President Obama signed the American Recovery and Reinvestment Act (the "Stimulus Act") on February 17, 2009, providing $787 billion to create and maintain jobs and to spur economic growth. Of the total, tax relief accounts for $212 billion. The other $575 billion will be disbursed by Federal agencies through construction and other contracts and grants to state and local governments and nonprofit organizations. The Stimulus Act allocates specified amounts to named Federal agencies for designated programs and activities.

The day after the Stimulus Act became law, the Office of Management and Budget ("OMB") issued its Initial Implementing Guidance (the "Initial Guidance") to Federal agencies that will receive stimulus funds. The Initial Guidance provides the agencies with direction on planning for and authorizing contracts and grants. Like the Stimulus Act itself, the Initial Guidance emphasizes transparency and accountability. Federal agencies will be required to make available a wealth of information about their plans for spending stimulus funds and about the effectiveness of the spending.

The Initial Guidance also includes important information for companies and nonprofits that want to obtain stimulus-funded contracts and grants. They will want to keep track of agency planning and inform themselves of the criteria that will guide awards and the special provisions designed to make stimulus spending transparent and accountable. The following highlights some of the information:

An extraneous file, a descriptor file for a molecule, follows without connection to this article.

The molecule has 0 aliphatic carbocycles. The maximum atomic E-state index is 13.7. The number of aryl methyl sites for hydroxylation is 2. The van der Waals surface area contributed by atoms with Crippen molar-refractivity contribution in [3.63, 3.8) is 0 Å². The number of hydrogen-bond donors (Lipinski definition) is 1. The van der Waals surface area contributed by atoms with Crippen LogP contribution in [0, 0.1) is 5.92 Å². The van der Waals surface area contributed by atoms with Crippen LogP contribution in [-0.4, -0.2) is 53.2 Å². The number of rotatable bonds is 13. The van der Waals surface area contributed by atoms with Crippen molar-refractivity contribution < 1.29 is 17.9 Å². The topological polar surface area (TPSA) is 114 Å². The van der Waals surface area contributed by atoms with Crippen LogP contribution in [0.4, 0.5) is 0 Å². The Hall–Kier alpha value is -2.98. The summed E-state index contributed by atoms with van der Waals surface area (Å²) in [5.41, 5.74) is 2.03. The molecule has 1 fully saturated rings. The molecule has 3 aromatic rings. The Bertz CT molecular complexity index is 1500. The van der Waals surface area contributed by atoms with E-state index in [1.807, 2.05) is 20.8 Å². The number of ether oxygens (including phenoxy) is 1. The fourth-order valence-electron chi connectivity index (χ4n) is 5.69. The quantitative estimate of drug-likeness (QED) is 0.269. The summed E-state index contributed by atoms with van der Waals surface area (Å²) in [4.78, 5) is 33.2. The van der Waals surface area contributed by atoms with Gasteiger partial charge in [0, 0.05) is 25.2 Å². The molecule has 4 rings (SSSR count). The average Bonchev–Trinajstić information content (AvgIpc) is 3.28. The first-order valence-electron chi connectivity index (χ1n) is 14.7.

• Websites. An OMB-maintained website, www.recovery.gov, will give the public access to stimulus information submitted by the agencies to OMB. In addition, each agency will dedicate a portion of its website to stimulus planning and spending. Recovery.gov provides a link to each affected agency's website. Among other things, the agencies must post the following:
    • Weekly Reports. Starting March 3, 2009, each agency must provide a weekly status update, including major planned actions.
    • Recovery Program Plan. Not later than May 1, each agency must submit its Recovery Program Plan. This plan will detail how the agency plans to implement the programs and spend the funds assigned to it.
  • Specific Grant/Contract Information.
    • By March 9, 2009, agencies will post summaries of proposed competitive grants on www.grants.gov. By March 19, agencies will link their grants.gov summary to a full description of the competitive grant.
    • Presolicitation notices of proposed contracts will be posted on "FedBizOpps" in accordance with Part 5 of the Federal Acquisition Regulations ("FAR").
    • Information about the availability of loans and loan guarantees will be posted on www.govloans.org
  • Contracting Directives.
  • Standard contracting rules and procedures will apply, except to the limited extent they are inconsistent with the Stimulus Act. One example: the Act's transparency and accountability provisions supplement standard procedures.
  • "To the maximum extent practicable, contracts using Recovery Act funds shall be awarded as fixed-price contracts (see FAR Subpart 16.2) using competitive procedures."
  • Agencies will "[m]aximize opportunities for small businesses to compete for agency contracts and to participate as subcontractors."